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Rapid multiplex MinION nanopore sequencing workflow for Influenza A viruses



Due to the frequent reassortment and zoonotic potential of influenza A viruses, rapid gain of sequence information is crucial. Alongside established next-generation sequencing protocols, the MinION sequencing device (Oxford Nanopore Technologies) has become a serious competitor for routine whole-genome sequencing. Here, we established a novel, rapid and high-throughput MinION multiplexing workflow based on a universal RT-PCR.


Twelve representative influenza A virus samples of multiple subtypes were universally amplified in a one-step RT-PCR and subsequently sequenced on the MinION instrument in conjunction with a barcoding library preparation kit from the rapid family and the MinIT performing live base-calling. The identical PCR products were sequenced on an IonTorrent platform and, after final consensus assembly, all data was compared for validation. To prove the practicability of the MinION-MinIT method in human and veterinary diagnostics, we sequenced recent and historical influenza strains for further benchmarking.


The MinION-MinIT combination generated over two million reads for twelve samples in a six-hour sequencing run, from which a total of 72% classified as quality screened, trimmed and mapped influenza reads to produce full genome sequences. Identities between the datasets of > 99.9% were achieved, with 100% coverage of all segments alongside a sufficient confidence and 4492fold mean depth. From RNA extraction to finished sequences, only 14 h were required.


Overall, we developed and validated a novel and rapid multiplex workflow for influenza A virus sequencing. This protocol suits both clinical and academic settings, aiding in real time diagnostics and passive surveillance.

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Next-generation sequencing (NGS) methods, especially second-generation sequencers, have shown their capability of whole-genome sequencing (WGS) over the past decade for a wide spectrum of pathogens including influenza A viruses (IAV) [1, 2]. Due to widespread avian influenza virus (AIV) outbreaks with high mortality among poultry and wild birds in combination with the unceasing risk of zoonosis, avian origin IAV has devastating economic and anthropological impacts [3, 4]. Frequent reassortment events and vast genetic diversity of these viruses show the necessity for fast and accurate WGS [5].

While the characterisation of IAV has greatly benefitted from WGS utilising first- and second-generation sequencers, limiting factors such as high costs, process duration, extensive protocols and large, stationary equipment leave room for improvement [6]. In recent times, the new era of third-generation sequencers has started to fill this gap. Among these, the portable MinION third-generation nanopore sequencing device (Oxford Nanopore Technologies, Oxford, UK; ONT) has developed to become a serious competitor [7], especially in regard to real-time sequencing and multiplex barcoding possibilities [8].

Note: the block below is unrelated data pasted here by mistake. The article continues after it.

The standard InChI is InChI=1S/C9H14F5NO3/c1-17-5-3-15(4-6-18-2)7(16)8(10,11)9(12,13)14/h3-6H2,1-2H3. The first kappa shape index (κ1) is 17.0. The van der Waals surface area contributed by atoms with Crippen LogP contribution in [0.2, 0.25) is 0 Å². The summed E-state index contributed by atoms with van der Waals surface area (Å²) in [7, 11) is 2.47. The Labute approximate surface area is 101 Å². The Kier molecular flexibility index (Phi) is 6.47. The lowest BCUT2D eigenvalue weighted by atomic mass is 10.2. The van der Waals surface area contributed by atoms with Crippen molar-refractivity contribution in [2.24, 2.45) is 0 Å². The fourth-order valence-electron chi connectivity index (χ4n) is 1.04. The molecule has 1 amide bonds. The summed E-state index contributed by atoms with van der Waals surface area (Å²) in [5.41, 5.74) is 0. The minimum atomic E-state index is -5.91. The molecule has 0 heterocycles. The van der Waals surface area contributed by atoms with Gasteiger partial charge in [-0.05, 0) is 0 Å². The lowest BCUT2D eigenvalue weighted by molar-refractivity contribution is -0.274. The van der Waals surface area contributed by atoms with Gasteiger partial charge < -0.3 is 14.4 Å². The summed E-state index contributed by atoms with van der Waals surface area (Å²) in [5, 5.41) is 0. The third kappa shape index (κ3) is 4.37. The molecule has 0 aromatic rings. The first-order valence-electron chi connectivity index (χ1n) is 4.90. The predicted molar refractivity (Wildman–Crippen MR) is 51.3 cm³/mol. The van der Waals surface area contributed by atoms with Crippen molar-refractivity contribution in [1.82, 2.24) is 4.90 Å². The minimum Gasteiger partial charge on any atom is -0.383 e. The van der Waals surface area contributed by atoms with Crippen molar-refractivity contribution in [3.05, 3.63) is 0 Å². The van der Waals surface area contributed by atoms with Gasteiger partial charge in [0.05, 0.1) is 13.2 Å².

Employing the MinION with a broad range of IAV subtypes of both avian and human origin, we developed and validated a high-throughput sequencing workflow and speedy screening method for unknown IAV samples. During an outbreak situation, this method could dramatically reduce the cost and time for WGS, thus accelerating the response and aiding in disease control.


Nucleic acid extraction

Twelve egg-grown avian virus isolates (Table 1), four human IAV isolates and two avian swab samples (Additional File 1, Table S1) of different subtypes were collected in the German National Reference Laboratory for Avian Influenza, located at the Friedrich-Loeffler-Institut, Insel Riems, Germany. RNA was extracted using TRIZOL LS (Thermo Fisher Scientific, Waltham, USA) and the QIAamp Viral RNA Mini Kit (Qiagen, Hilden, Germany) according to the manufacturer’s instructions.

Table 1 Summary of MinION data from all reference samples sequenced with name, subtype and barcode. Mean coverage, mapped reads and number of nucleotide differences are shown for each individual segment. The consensus identity is calculated for all segments in %

IAV-End-RT-PCR and purification

RNA was amplified with one pair of influenza-specific primers (forward and reverse) at a 10 pmol/μl concentration [9] using Invitrogen Superscript III One-Step RT-PCR with Platinum Taq (Thermo Fisher Scientific). The IAV-End-RT-PCR included 5 μl RNA template, 1 μl forward and 1 μl reverse primer, 12.5 μl reaction mix, 1 μl SuperScript III RT/Platinum Taq mix and 4.5 μl RNase free water to obtain a total volume of 25 μl. In this protocol, all influenza segments are amplified simultaneously using a one-step RT-PCR and one set of primers adapted to the conserved 3′ and 5′ segment ends. Amplicon length therefore ranges from the smallest non-structural protein segment (866 nt) to the largest polybasic 2 protein segment (2316 nt), in accordance to the individual segment lengths.

Cycling conditions for the respective IAV-End-RT-PCR were conducted as described: An initial primary reverse transcription step of 30 min at 55 °C, then denaturation at 94 °C for 2 min, followed by five cycles of 94 °C for 30 s, 45 °C for 30 s and 68 °C for 3 min, then an additional 30 cycles of 94 °C for 30 s, 57 °C for 30 s and 68 °C for 3 min, and to conclude a final elongation step at 68 °C for 5 min.